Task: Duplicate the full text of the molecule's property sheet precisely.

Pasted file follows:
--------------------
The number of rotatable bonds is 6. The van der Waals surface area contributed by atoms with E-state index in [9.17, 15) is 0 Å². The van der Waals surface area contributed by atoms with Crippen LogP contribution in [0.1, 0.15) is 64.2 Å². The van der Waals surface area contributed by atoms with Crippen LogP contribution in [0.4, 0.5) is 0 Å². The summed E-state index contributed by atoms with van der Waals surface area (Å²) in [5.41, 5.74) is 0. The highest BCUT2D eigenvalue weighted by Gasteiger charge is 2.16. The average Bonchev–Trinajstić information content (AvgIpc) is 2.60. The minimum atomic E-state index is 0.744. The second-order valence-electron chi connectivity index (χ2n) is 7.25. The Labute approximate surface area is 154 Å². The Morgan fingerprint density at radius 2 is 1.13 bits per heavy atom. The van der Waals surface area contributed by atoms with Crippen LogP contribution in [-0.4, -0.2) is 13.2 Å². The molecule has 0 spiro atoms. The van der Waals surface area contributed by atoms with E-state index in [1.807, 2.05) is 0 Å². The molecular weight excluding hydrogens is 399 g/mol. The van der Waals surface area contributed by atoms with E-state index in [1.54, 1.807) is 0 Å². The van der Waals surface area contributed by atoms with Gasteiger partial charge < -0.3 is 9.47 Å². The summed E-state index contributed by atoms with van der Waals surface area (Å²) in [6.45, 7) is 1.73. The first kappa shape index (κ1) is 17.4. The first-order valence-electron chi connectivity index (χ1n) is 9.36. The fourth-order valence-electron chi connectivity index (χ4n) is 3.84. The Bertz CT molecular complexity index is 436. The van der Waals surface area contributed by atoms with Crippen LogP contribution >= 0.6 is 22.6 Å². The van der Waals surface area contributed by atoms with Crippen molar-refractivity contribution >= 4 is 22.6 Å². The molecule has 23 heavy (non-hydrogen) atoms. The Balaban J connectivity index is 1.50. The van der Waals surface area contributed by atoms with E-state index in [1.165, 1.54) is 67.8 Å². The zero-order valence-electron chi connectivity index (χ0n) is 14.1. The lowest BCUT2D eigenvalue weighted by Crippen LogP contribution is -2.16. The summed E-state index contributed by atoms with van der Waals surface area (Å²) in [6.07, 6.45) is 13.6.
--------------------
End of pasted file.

The number of rotatable bonds is 6. The van der Waals surface area contributed by atoms with E-state index in [9.17, 15) is 0 Å². The van der Waals surface area contributed by atoms with Crippen LogP contribution in [0.1, 0.15) is 64.2 Å². The van der Waals surface area contributed by atoms with Crippen LogP contribution in [0.4, 0.5) is 0 Å². The summed E-state index contributed by atoms with van der Waals surface area (Å²) in [5.41, 5.74) is 0. The highest BCUT2D eigenvalue weighted by Gasteiger charge is 2.16. The average Bonchev–Trinajstić information content (AvgIpc) is 2.60. The minimum atomic E-state index is 0.744. The second-order valence-electron chi connectivity index (χ2n) is 7.25. The Labute approximate surface area is 154 Å². The Morgan fingerprint density at radius 2 is 1.13 bits per heavy atom. The van der Waals surface area contributed by atoms with Crippen LogP contribution in [-0.4, -0.2) is 13.2 Å². The molecule has 0 spiro atoms. The van der Waals surface area contributed by atoms with E-state index in [1.807, 2.05) is 0 Å². The molecular weight excluding hydrogens is 399 g/mol. The van der Waals surface area contributed by atoms with E-state index in [1.54, 1.807) is 0 Å². The van der Waals surface area contributed by atoms with Gasteiger partial charge < -0.3 is 9.47 Å². The summed E-state index contributed by atoms with van der Waals surface area (Å²) in [6.45, 7) is 1.73. The first kappa shape index (κ1) is 17.4. The first-order valence-electron chi connectivity index (χ1n) is 9.36. The fourth-order valence-electron chi connectivity index (χ4n) is 3.84. The Bertz CT molecular complexity index is 436. The van der Waals surface area contributed by atoms with Crippen LogP contribution >= 0.6 is 22.6 Å². The van der Waals surface area contributed by atoms with Crippen molar-refractivity contribution >= 4 is 22.6 Å². The molecule has 23 heavy (non-hydrogen) atoms. The Balaban J connectivity index is 1.50. The van der Waals surface area contributed by atoms with E-state index in [1.165, 1.54) is 67.8 Å². The zero-order valence-electron chi connectivity index (χ0n) is 14.1. The lowest BCUT2D eigenvalue weighted by Crippen LogP contribution is -2.16. The summed E-state index contributed by atoms with van der Waals surface area (Å²) in [6.07, 6.45) is 13.6.